Children’s advocates Malala Yousafzai of Pakistan and Kailash Satyarthi of India win Nobel Peace Prize

Malala Yousafzai, an education and women's rights activist from Pakistan, meets with U.N. Secretary-General Ban Ki-moon on Aug. 18 in New York City. Photo by Andrew Burton/Getty Images

Children's rights advocates Malala Yousafzai of Pakistan and Kailash Satyarthi of India, who both campaign for giving children access to an education and against their exploitation for financial gain, won this year's Nobel Peace Prize.

Indian activist Kailash Satyarthi meets with journalists at his home office in New Delhi after the announcement that he received the Nobel Peace Prize on Oct. 10. Photo by Chandan Khanna/AFP/Getty Images

The Norwegian Nobel Committee purposefully chose recipients from India and Pakistan – two politically rival countries – to emphasize strength in unity to promote education and combat extremism.

U.N. Secretary-General Ban Ki-moon called Yousafzai a "brave and gentle advocate of peace who through the simple act of going to school became a global teacher." Of Satyarthi's work, Ban said, "the world has moved from denial about abusive child labor to acknowledgement, awareness and action." (Read more reactions.)

Satyarthi thanked the Nobel committee, saying on Indian news channel NDTV, "If with my humble efforts the voice of tens of millions of children in the world who are living in servitude is being heard, congratulations to all."

Yousafzai, 17, is the youngest recipient of the peace prize since its inception in 1901. She and Satyarthi will split the $1.1 million prize.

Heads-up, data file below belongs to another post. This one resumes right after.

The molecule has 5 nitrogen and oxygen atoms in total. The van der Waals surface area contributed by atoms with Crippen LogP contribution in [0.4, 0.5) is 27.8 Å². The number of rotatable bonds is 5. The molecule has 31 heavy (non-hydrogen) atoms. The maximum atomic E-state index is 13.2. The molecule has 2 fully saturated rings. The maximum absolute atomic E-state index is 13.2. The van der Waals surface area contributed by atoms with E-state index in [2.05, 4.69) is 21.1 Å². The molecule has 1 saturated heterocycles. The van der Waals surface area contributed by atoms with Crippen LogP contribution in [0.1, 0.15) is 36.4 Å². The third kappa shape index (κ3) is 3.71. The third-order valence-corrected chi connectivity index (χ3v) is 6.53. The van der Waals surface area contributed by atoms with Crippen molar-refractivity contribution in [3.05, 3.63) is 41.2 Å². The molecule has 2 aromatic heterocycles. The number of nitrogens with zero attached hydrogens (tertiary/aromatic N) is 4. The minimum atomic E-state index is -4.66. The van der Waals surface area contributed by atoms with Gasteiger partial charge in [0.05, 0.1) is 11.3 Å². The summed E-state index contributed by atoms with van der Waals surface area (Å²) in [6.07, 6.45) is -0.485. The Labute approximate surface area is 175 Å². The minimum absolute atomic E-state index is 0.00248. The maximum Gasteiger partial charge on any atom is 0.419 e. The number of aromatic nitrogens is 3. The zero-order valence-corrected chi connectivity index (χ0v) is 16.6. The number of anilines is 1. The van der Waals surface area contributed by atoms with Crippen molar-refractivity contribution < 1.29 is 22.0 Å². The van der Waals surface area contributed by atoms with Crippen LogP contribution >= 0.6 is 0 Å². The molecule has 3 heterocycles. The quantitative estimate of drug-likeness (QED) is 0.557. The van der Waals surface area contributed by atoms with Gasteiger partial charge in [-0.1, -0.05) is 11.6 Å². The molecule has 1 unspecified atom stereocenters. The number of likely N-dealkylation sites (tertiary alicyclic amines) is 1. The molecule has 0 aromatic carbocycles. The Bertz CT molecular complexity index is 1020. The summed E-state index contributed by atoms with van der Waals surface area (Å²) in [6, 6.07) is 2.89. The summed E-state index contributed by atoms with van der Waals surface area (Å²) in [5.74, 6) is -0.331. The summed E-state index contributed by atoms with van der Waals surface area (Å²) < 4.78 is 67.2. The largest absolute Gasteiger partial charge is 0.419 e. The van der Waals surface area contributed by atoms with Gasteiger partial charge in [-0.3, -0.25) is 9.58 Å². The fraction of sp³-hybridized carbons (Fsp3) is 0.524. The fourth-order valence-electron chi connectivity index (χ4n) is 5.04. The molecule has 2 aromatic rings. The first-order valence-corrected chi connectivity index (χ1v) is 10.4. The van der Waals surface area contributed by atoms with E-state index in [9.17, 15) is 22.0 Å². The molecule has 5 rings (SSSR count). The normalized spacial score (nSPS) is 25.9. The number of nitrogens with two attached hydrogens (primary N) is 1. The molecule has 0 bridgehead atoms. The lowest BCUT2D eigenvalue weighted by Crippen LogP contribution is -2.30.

PBS NewsHour Weekend anchor Hari Sreenivasan sat down with Yousafzai in September to talk about how the teenager, who survived a Taliban assassin's bullet, became an international advocate for children's education.

"I'm hopeful that the dreams which I have now to see every child going to school, to see equal rights for women, I think, soon, in future, if you continue the struggle, if you work hard, then I will see those dreams becoming a reality," she said.

You can watch their interview below:

In July 2013, PBS NewsHour special correspondent Fred de Sam Lazaro profiled Satyarthi's work. Satyarthi said of changing people's minds about child labor: "I had a strong belief that once a person is sensitized towards child slavery, whether it could be carpet or shoes or apparels, you cannot limit that social concern and social motivation. And that worked."

You can watch the full report below:

We'll have more coverage on Friday's PBS NewsHour broadcast.

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